‘Girl Grief’. Short fiction by Cathy Donelan

Thick hands grope with ownership among the small thing, curled in an armchair. Body too young, to hold the same amount of whiskey as seasoned hands. Clatters ring from iPhone speakers, throbbing the beat behind liquid eyes. 

Earlier, Emily had dragged Chloe back to her latest fella’s house. Him and his friend had bought more drink for the girls on the way out of town. The morning light was just beginning to spill in through rips in the tarnished yellow curtains, lighting up the small teacup pattern scattered over the fabric. A large circle of sunlight focused on a crack above Chloe’s head. It bore a strong resemblance to the Eiffel Tower, albeit a crooked version. Like the one they saw on the school tour, when Naughton was a right auld bitch.

Chloe pushes Damien’s friend off her feet, his body enacts a resounding thump as he flops onto the warmness she leaves upon the sunken couch. His movement shudders the fishbowl in the corner. Dark green sludge coats circular patterns inside the plastic encasement. She’s still trying to figure out if some life is hidden, deep inside its depths.

‘Leave her be, Damien,’ she says, swinging back the rest of the cider in her can.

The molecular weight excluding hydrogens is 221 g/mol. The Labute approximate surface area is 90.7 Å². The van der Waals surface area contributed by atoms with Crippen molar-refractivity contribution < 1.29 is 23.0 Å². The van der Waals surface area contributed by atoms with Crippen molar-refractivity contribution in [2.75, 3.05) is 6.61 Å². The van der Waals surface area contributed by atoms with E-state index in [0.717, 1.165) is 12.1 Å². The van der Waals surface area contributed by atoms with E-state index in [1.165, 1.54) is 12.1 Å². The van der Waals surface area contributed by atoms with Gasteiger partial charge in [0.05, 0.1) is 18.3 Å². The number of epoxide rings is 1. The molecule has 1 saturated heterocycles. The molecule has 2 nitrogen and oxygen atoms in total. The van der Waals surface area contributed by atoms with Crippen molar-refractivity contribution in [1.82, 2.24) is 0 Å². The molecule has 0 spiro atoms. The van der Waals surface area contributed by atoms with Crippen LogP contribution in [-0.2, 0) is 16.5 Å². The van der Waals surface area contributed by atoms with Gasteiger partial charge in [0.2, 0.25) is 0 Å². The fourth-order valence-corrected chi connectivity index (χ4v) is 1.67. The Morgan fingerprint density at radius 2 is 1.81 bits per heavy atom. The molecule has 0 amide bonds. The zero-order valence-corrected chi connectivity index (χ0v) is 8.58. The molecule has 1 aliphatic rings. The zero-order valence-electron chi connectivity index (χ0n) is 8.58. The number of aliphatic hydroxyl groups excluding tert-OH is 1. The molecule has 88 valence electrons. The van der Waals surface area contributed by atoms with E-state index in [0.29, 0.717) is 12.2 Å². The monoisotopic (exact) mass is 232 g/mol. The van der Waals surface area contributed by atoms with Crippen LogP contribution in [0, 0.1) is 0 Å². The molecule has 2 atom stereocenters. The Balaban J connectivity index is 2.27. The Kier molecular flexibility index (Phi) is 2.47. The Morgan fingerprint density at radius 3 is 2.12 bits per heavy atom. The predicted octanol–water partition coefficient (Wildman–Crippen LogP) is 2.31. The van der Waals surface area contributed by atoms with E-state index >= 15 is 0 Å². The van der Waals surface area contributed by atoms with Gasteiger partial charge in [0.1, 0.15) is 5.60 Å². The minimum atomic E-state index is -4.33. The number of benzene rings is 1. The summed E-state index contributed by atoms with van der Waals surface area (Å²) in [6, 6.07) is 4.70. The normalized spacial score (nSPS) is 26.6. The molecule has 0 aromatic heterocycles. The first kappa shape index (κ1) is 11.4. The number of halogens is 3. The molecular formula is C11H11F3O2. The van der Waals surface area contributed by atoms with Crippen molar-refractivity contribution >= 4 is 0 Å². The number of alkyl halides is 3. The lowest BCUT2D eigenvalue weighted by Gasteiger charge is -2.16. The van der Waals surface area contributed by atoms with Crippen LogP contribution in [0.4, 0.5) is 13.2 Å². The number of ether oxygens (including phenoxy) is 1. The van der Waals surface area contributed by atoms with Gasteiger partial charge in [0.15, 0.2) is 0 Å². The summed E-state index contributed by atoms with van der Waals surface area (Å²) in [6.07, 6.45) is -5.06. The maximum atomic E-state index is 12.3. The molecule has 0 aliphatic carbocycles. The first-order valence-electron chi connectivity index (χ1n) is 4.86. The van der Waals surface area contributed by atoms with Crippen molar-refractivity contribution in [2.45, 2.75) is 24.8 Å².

‘Fuck right off, Chloe,’ Damien snaps without looking up from the task at hand.

‘I’ll do just that. But she’s coming with me. We’ve to sneak back into her house before her Ma wakes up.’

‘Ah. It’s only five. Can’t you just go yourself? Take her keys. I’ll drop her home in the morning.’

‘And how am I supposed to explain that? Her Ma thinks we’ve been in her room all night, watching an OC marathon. She might get sussed at the banged up, white transit van rolling her half-comatose daughter onto the front lawn in the morning.’

Damien stalls, from his clumsy attempt to force Emily upright. His eyes bore a hole through Chloe, with a disturbing glint in them. ‘Whaddya say about my van?’

‘That’s what got your attention?’ She pulls Emily up and grabs her bag. Make-up and hairbrushes come rolling out. Knocking over the pyramid of Dutch Gold cans in the corner.

‘Fuck sake. It took me weeks to build that.’

‘I’m sure you’ll build another fairly quick, love.’

Damien’s eyes bulge out of his head. Crimson red spreads from curly black hairs on his chest to his forehead, matching dark red stains on his Fred Perry shirt, small splatters of somebody else’s blood.  

‘Put her down and get your arse out of my house,’ he shouts, following them into the hallway, 

‘Not a chance.’

The snoring lad on the couch grunts, smacking his lips together, murmuring sounds too low to register with Chloe but it grabs Damien’s attention for a moment. He pauses with a cock of the head in the direction of the friend. Chloe’s hand swings open the door, a cold breeze snaps Damien back into focus, eyeing the young things escaping his house and its sweat-fuelled stench. He lunges with a stride after them but Chloe already has one foot out the door.